Wide Receiver Coby Tanioka is Lighting It Up for the Castle Football Team
Castle is not near the top of the charts in many categories this football season, but one place where the Knights are getting A-plus play is at wide receiver, and Coby Tanioka is leading that charge.
The senior is the state’s leading receiver among Division I (middle tier) players with 748 yards and seven touchdowns, and he also contributes in other ways with 127 yards rushing and six TDs, a 97-yard kickoff return TD and a passing TD.
And even though the speedy and shifty Tanioka is perhaps the brightest of the lights emanating from the football team’s campus in Kaneohe, he sees his teammates as the real shining stars.
“They always put everything they have into it and play to the last whistle,” he told Hawaii Sports Radio Network in a Monday phone interview. “They are always coming out to work hard, no matter that we’ve lost a lot of games. That’s the special thing about our team. Regardless of record, nobody gives up. Everyone wants to be out here. Our record doesn’t tell the full story. We have built a lot from last year.”
In terms of wins and losses, the Knights (1-7, 1-4 OIA D-I) are not getting it done, but as Tanioka mentioned, winning is only one way to measure things. Two tough, close midseason losses — 41-34 to Kailua and 24-20 to Farrington — kept them out of something that was very do-able, the playoffs.
“Our game against Roosevelt (27-24 win) was one of our highlights, but I’d say that the Kailua (41-34 loss) game was an even bigger highlight because we came so close and that’s a rivalry game,” Tanioka said.
Believe it or not, Knights coach Junior Pale is not just Tanioka’s coach, he’s also a rooter of sorts.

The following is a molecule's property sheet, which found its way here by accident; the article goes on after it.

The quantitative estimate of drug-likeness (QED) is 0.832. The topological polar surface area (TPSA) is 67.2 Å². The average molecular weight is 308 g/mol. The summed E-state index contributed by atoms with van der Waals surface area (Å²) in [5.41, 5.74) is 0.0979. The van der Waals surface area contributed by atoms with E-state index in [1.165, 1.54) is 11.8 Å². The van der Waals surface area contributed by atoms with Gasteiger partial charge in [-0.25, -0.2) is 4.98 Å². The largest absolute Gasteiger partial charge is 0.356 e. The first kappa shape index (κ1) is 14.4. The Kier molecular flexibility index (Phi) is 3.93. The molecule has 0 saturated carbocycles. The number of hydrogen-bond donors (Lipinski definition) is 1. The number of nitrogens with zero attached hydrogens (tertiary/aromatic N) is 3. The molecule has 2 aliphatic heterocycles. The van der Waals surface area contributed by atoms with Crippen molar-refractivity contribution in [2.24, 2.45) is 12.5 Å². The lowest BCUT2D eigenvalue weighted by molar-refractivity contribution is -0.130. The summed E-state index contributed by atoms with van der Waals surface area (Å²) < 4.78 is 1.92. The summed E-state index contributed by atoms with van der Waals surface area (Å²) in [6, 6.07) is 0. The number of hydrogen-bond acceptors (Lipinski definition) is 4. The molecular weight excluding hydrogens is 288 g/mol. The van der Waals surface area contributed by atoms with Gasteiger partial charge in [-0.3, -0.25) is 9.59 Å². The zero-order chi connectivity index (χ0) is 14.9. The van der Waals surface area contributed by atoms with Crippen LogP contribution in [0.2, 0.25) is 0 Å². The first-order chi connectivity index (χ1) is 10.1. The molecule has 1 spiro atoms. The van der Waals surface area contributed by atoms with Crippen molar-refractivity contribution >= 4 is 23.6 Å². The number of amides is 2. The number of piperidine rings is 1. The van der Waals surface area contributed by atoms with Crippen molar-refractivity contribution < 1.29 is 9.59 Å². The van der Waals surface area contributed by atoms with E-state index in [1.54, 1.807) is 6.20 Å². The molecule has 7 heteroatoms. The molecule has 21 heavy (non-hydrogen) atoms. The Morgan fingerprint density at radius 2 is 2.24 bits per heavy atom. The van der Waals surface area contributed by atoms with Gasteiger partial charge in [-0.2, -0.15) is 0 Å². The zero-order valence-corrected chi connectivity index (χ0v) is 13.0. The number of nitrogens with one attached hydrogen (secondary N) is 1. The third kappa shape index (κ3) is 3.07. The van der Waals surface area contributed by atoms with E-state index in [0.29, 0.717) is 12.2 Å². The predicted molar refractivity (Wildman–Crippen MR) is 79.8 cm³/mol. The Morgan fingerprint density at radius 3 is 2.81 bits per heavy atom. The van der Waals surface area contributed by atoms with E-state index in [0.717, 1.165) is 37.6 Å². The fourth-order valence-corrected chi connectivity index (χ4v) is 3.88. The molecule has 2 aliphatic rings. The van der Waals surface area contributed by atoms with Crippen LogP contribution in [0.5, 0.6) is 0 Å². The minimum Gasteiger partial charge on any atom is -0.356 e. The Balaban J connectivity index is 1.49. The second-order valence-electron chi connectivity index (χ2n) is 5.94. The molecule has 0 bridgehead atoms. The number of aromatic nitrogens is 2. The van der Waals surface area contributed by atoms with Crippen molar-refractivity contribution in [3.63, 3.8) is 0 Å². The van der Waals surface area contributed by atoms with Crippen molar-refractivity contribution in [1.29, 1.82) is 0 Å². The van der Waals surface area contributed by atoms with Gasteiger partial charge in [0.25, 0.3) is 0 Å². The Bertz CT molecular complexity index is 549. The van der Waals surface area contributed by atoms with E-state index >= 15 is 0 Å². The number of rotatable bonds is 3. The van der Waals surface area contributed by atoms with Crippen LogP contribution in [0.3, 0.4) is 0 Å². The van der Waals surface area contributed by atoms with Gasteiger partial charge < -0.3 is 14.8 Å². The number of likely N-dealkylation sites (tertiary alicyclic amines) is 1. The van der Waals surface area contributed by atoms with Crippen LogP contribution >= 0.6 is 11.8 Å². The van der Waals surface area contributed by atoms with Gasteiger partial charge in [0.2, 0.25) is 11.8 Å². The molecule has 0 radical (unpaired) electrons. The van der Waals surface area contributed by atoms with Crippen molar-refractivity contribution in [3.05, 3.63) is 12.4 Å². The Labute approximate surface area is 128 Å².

“I’m a fan on the sideline,” Pale said Monday. “It’s just unbelievable what he does. When he catches the ball, it’s unreal. He’ll accelerate past the safety, who thinks he has an angle on him. When he runs, it’s like he’s floating and making cuts in the air and then he lands and boom. Just smooth.” Pale mentioned two coaches he knows very well that give more credence to Tanioka’s prodigious ability.
“I’ve been coaching 35 years with Kip (Knights assistant Botelho, the former PAC-5 head coach) and he told me Coby is the best receiver he has seen. And Aiea’s Wendell Say, the first thing he said to me after our game (a 52-35 loss) is ‘Who’s that kid wearing No 2? He (Tanioka) was giving our defense nightmares. Is anybody (college scouts) watching him?’ ”
If grades come into the conversation, the kid’s got that covered too.
“He was mad when he got a B and thought the teacher was wrong,” Pale said. “He went to see the counselor and it turned out he was right. He’s a high-standard kid in school and on the field.”
Another highlight for Tanioka is that he grew into a leader.
“This year, my role has gotten bigger,” he said. “I have to be a leader and the coaches rely on me a lot more than they did last year. It makes me a better person because of the need to fulfill that expectation.”
In Castle’s heavy package, Tanioka is a wildcat quarterback.
“He can play QB and slot and he’s a backup safety and backup cornerback, a real old-school, throwback kind of guy,” Pale said.
Another senior is having an outstanding offensive year for the Knights — quarterback Daunte Ching, who has 1,034 passing yards and 7 TDs and 518 rushing yards and five TDs.
In the winter, Tanioka is a guard in basketball and in the spring he’s a sprinter on the Knights’ track and field team. Last spring, he and his 4×100 meter relay teammates won the OIA title and he was an individual placer at the OIA and state meets in the 100 (fourth and seventh) and 200 (second and fifth).
“I’m hoping to do a lot better this year (in the sprints),” he added.
Tanioka would very much like to end this football season on a positive note Friday in the season finale at home against Radford. And he hopes to continue playing football in college.
“We want to finish out the season strong,” he said. “Then I’ll see how I do, see if I can get any scholarships and see what the best plans are from there, even if it’s at a small college.”
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